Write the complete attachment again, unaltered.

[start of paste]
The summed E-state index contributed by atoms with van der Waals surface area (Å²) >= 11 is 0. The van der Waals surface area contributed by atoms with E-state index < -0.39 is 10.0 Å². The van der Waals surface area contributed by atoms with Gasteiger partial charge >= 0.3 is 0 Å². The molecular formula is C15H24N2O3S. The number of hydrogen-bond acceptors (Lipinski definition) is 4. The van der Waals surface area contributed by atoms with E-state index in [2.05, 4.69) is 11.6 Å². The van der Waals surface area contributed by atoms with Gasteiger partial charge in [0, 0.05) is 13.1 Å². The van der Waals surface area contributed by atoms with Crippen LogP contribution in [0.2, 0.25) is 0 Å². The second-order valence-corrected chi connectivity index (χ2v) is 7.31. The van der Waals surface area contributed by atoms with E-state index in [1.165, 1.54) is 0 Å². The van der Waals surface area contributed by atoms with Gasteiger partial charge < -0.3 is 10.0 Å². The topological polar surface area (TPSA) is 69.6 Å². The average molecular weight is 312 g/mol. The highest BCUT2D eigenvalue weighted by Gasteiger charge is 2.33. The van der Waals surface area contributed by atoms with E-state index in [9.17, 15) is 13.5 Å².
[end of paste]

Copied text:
The summed E-state index contributed by atoms with van der Waals surface area (Å²) >= 11 is 0. The van der Waals surface area contributed by atoms with E-state index < -0.39 is 10.0 Å². The van der Waals surface area contributed by atoms with Gasteiger partial charge >= 0.3 is 0 Å². The molecular formula is C15H24N2O3S. The number of hydrogen-bond acceptors (Lipinski definition) is 4. The van der Waals surface area contributed by atoms with E-state index in [2.05, 4.69) is 11.6 Å². The van der Waals surface area contributed by atoms with Gasteiger partial charge in [0, 0.05) is 13.1 Å². The van der Waals surface area contributed by atoms with Crippen LogP contribution in [0.2, 0.25) is 0 Å². The second-order valence-corrected chi connectivity index (χ2v) is 7.31. The van der Waals surface area contributed by atoms with E-state index in [1.165, 1.54) is 0 Å². The van der Waals surface area contributed by atoms with Gasteiger partial charge < -0.3 is 10.0 Å². The topological polar surface area (TPSA) is 69.6 Å². The average molecular weight is 312 g/mol. The highest BCUT2D eigenvalue weighted by Gasteiger charge is 2.33. The van der Waals surface area contributed by atoms with E-state index in [9.17, 15) is 13.5 Å².